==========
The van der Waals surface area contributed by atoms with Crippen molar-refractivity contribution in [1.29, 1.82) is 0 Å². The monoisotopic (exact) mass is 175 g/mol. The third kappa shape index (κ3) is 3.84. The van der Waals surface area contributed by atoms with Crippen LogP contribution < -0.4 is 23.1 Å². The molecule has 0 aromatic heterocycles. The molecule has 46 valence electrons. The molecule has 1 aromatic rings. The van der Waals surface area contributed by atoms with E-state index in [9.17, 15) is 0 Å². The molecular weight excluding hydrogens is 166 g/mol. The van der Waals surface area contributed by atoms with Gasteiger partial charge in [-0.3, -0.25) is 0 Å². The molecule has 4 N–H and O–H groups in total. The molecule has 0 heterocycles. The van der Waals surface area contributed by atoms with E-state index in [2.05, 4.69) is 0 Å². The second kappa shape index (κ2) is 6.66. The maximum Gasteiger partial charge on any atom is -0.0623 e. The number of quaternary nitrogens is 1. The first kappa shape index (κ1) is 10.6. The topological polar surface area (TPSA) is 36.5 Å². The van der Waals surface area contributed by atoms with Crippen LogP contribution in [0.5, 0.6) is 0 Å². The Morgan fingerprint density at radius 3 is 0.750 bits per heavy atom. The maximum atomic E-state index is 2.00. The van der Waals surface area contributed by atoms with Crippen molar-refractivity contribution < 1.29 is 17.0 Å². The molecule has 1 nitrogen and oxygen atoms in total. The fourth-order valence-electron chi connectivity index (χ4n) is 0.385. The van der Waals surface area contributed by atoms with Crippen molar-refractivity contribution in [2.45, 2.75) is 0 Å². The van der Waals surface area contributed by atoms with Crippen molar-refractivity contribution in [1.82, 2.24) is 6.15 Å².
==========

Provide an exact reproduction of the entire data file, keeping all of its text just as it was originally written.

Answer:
The van der Waals surface area contributed by atoms with Crippen molar-refractivity contribution in [1.29, 1.82) is 0 Å². The monoisotopic (exact) mass is 175 g/mol. The third kappa shape index (κ3) is 3.84. The van der Waals surface area contributed by atoms with Crippen LogP contribution < -0.4 is 23.1 Å². The molecule has 0 aromatic heterocycles. The molecule has 46 valence electrons. The molecule has 1 aromatic rings. The van der Waals surface area contributed by atoms with E-state index in [9.17, 15) is 0 Å². The molecular weight excluding hydrogens is 166 g/mol. The van der Waals surface area contributed by atoms with Gasteiger partial charge in [-0.3, -0.25) is 0 Å². The molecule has 4 N–H and O–H groups in total. The molecule has 0 heterocycles. The van der Waals surface area contributed by atoms with E-state index in [2.05, 4.69) is 0 Å². The second kappa shape index (κ2) is 6.66. The maximum Gasteiger partial charge on any atom is -0.0623 e. The number of quaternary nitrogens is 1. The first kappa shape index (κ1) is 10.6. The topological polar surface area (TPSA) is 36.5 Å². The van der Waals surface area contributed by atoms with Crippen LogP contribution in [0.5, 0.6) is 0 Å². The Morgan fingerprint density at radius 3 is 0.750 bits per heavy atom. The maximum atomic E-state index is 2.00. The van der Waals surface area contributed by atoms with Crippen molar-refractivity contribution < 1.29 is 17.0 Å². The molecule has 1 nitrogen and oxygen atoms in total. The fourth-order valence-electron chi connectivity index (χ4n) is 0.385. The van der Waals surface area contributed by atoms with Crippen molar-refractivity contribution in [2.45, 2.75) is 0 Å². The van der Waals surface area contributed by atoms with Crippen molar-refractivity contribution in [1.82, 2.24) is 6.15 Å².